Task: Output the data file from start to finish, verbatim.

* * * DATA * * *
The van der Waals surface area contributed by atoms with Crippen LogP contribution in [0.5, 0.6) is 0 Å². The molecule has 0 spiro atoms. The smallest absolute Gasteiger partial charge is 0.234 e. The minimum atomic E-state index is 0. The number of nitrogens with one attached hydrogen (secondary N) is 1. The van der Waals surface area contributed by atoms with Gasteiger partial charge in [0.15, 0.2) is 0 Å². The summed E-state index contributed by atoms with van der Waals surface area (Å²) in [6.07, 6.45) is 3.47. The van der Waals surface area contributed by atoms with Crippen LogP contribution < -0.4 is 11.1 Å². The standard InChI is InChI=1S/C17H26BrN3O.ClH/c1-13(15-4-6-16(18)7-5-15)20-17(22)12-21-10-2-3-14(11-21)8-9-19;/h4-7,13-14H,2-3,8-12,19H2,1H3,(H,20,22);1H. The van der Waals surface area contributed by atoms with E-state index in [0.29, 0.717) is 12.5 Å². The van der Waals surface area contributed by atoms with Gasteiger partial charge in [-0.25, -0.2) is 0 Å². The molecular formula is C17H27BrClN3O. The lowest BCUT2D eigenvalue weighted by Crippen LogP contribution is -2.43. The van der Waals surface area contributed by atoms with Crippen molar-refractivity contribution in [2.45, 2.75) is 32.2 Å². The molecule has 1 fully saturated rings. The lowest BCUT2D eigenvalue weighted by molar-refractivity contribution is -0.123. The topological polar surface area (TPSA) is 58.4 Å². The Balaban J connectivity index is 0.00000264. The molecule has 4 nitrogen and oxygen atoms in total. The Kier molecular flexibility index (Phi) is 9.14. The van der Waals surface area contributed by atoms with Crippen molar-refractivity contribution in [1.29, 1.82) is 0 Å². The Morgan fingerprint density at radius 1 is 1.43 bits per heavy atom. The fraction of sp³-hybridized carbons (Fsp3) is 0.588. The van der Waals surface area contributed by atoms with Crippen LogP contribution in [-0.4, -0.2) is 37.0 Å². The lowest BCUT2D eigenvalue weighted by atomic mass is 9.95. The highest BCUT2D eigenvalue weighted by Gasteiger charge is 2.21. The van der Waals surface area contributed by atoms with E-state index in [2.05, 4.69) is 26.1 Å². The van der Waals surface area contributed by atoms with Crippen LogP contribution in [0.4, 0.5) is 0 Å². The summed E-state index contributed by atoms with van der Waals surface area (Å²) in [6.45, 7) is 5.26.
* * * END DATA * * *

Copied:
The van der Waals surface area contributed by atoms with Crippen LogP contribution in [0.5, 0.6) is 0 Å². The molecule has 0 spiro atoms. The smallest absolute Gasteiger partial charge is 0.234 e. The minimum atomic E-state index is 0. The number of nitrogens with one attached hydrogen (secondary N) is 1. The van der Waals surface area contributed by atoms with Gasteiger partial charge in [0.15, 0.2) is 0 Å². The summed E-state index contributed by atoms with van der Waals surface area (Å²) in [6.07, 6.45) is 3.47. The van der Waals surface area contributed by atoms with Crippen LogP contribution < -0.4 is 11.1 Å². The standard InChI is InChI=1S/C17H26BrN3O.ClH/c1-13(15-4-6-16(18)7-5-15)20-17(22)12-21-10-2-3-14(11-21)8-9-19;/h4-7,13-14H,2-3,8-12,19H2,1H3,(H,20,22);1H. The van der Waals surface area contributed by atoms with E-state index in [0.29, 0.717) is 12.5 Å². The van der Waals surface area contributed by atoms with Gasteiger partial charge in [-0.25, -0.2) is 0 Å². The molecular formula is C17H27BrClN3O. The lowest BCUT2D eigenvalue weighted by Crippen LogP contribution is -2.43. The van der Waals surface area contributed by atoms with Crippen molar-refractivity contribution in [2.45, 2.75) is 32.2 Å². The molecule has 1 fully saturated rings. The lowest BCUT2D eigenvalue weighted by molar-refractivity contribution is -0.123. The topological polar surface area (TPSA) is 58.4 Å². The Balaban J connectivity index is 0.00000264. The molecule has 4 nitrogen and oxygen atoms in total. The Kier molecular flexibility index (Phi) is 9.14. The van der Waals surface area contributed by atoms with Crippen molar-refractivity contribution in [1.29, 1.82) is 0 Å². The Morgan fingerprint density at radius 1 is 1.43 bits per heavy atom. The fraction of sp³-hybridized carbons (Fsp3) is 0.588. The van der Waals surface area contributed by atoms with Crippen LogP contribution in [-0.4, -0.2) is 37.0 Å². The lowest BCUT2D eigenvalue weighted by atomic mass is 9.95. The highest BCUT2D eigenvalue weighted by Gasteiger charge is 2.21. The van der Waals surface area contributed by atoms with E-state index in [2.05, 4.69) is 26.1 Å². The van der Waals surface area contributed by atoms with Crippen LogP contribution in [0.4, 0.5) is 0 Å². The summed E-state index contributed by atoms with van der Waals surface area (Å²) in [6.45, 7) is 5.26.